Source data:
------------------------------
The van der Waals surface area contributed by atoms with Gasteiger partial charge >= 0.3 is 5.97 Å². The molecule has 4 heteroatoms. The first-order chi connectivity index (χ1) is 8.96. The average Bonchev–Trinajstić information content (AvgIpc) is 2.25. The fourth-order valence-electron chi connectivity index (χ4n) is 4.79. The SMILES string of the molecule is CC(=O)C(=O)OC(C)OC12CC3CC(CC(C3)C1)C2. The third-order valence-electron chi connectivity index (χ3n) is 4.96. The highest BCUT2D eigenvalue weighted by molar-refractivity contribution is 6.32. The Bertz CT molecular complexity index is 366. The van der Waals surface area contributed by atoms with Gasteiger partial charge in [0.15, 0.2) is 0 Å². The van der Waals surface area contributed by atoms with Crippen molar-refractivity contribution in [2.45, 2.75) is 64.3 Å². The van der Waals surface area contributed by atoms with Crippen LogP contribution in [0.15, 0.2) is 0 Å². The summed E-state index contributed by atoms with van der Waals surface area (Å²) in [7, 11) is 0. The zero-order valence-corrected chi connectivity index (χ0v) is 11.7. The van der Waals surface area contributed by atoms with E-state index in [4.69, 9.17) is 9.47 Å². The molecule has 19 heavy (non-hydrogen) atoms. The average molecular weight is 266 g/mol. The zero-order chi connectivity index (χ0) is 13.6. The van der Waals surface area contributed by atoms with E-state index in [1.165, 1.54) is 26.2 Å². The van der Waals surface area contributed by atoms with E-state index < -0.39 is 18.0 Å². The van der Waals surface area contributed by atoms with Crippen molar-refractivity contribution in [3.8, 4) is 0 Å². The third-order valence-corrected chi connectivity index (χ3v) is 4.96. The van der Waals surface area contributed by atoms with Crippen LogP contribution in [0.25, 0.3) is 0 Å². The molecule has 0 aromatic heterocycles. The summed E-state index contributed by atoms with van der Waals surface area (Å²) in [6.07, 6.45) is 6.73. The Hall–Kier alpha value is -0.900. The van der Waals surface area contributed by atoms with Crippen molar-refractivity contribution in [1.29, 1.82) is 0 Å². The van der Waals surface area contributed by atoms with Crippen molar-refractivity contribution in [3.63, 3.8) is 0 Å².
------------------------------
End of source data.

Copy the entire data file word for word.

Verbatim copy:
The van der Waals surface area contributed by atoms with Gasteiger partial charge >= 0.3 is 5.97 Å². The molecule has 4 heteroatoms. The first-order chi connectivity index (χ1) is 8.96. The average Bonchev–Trinajstić information content (AvgIpc) is 2.25. The fourth-order valence-electron chi connectivity index (χ4n) is 4.79. The SMILES string of the molecule is CC(=O)C(=O)OC(C)OC12CC3CC(CC(C3)C1)C2. The third-order valence-electron chi connectivity index (χ3n) is 4.96. The highest BCUT2D eigenvalue weighted by molar-refractivity contribution is 6.32. The Bertz CT molecular complexity index is 366. The van der Waals surface area contributed by atoms with Gasteiger partial charge in [0.15, 0.2) is 0 Å². The van der Waals surface area contributed by atoms with Crippen molar-refractivity contribution in [2.45, 2.75) is 64.3 Å². The van der Waals surface area contributed by atoms with Crippen LogP contribution in [0.15, 0.2) is 0 Å². The summed E-state index contributed by atoms with van der Waals surface area (Å²) in [7, 11) is 0. The zero-order valence-corrected chi connectivity index (χ0v) is 11.7. The van der Waals surface area contributed by atoms with E-state index in [4.69, 9.17) is 9.47 Å². The molecule has 19 heavy (non-hydrogen) atoms. The average molecular weight is 266 g/mol. The zero-order chi connectivity index (χ0) is 13.6. The van der Waals surface area contributed by atoms with E-state index in [1.165, 1.54) is 26.2 Å². The van der Waals surface area contributed by atoms with E-state index < -0.39 is 18.0 Å². The van der Waals surface area contributed by atoms with Crippen molar-refractivity contribution in [3.8, 4) is 0 Å². The third-order valence-corrected chi connectivity index (χ3v) is 4.96. The van der Waals surface area contributed by atoms with Crippen LogP contribution in [0.25, 0.3) is 0 Å². The molecule has 0 aromatic heterocycles. The summed E-state index contributed by atoms with van der Waals surface area (Å²) in [6.07, 6.45) is 6.73. The Hall–Kier alpha value is -0.900. The van der Waals surface area contributed by atoms with Crippen molar-refractivity contribution in [1.29, 1.82) is 0 Å². The van der Waals surface area contributed by atoms with Crippen molar-refractivity contribution in [3.63, 3.8) is 0 Å².